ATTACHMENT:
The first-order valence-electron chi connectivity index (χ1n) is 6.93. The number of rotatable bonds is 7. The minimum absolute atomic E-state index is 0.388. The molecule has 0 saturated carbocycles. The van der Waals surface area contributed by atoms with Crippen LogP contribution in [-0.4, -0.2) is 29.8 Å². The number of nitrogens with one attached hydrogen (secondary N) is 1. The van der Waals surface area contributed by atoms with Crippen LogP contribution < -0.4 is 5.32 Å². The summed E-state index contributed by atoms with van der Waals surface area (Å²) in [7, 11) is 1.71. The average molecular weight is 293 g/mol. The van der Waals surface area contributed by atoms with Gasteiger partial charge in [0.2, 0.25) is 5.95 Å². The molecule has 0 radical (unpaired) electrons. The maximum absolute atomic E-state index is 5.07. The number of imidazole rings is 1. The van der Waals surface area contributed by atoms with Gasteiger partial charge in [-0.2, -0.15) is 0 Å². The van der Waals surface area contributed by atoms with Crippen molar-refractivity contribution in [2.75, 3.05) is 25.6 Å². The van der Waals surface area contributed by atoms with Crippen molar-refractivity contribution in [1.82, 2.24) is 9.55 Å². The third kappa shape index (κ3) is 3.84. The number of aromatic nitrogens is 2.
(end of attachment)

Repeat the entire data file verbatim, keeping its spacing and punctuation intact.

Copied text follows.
The first-order valence-electron chi connectivity index (χ1n) is 6.93. The number of rotatable bonds is 7. The minimum absolute atomic E-state index is 0.388. The molecule has 0 saturated carbocycles. The van der Waals surface area contributed by atoms with Crippen LogP contribution in [-0.4, -0.2) is 29.8 Å². The number of nitrogens with one attached hydrogen (secondary N) is 1. The van der Waals surface area contributed by atoms with Crippen LogP contribution < -0.4 is 5.32 Å². The summed E-state index contributed by atoms with van der Waals surface area (Å²) in [7, 11) is 1.71. The average molecular weight is 293 g/mol. The van der Waals surface area contributed by atoms with Gasteiger partial charge in [0.2, 0.25) is 5.95 Å². The molecule has 0 radical (unpaired) electrons. The maximum absolute atomic E-state index is 5.07. The number of imidazole rings is 1. The van der Waals surface area contributed by atoms with Gasteiger partial charge in [-0.2, -0.15) is 0 Å². The van der Waals surface area contributed by atoms with Crippen molar-refractivity contribution in [2.75, 3.05) is 25.6 Å². The van der Waals surface area contributed by atoms with Crippen molar-refractivity contribution in [1.82, 2.24) is 9.55 Å². The third kappa shape index (κ3) is 3.84. The number of aromatic nitrogens is 2.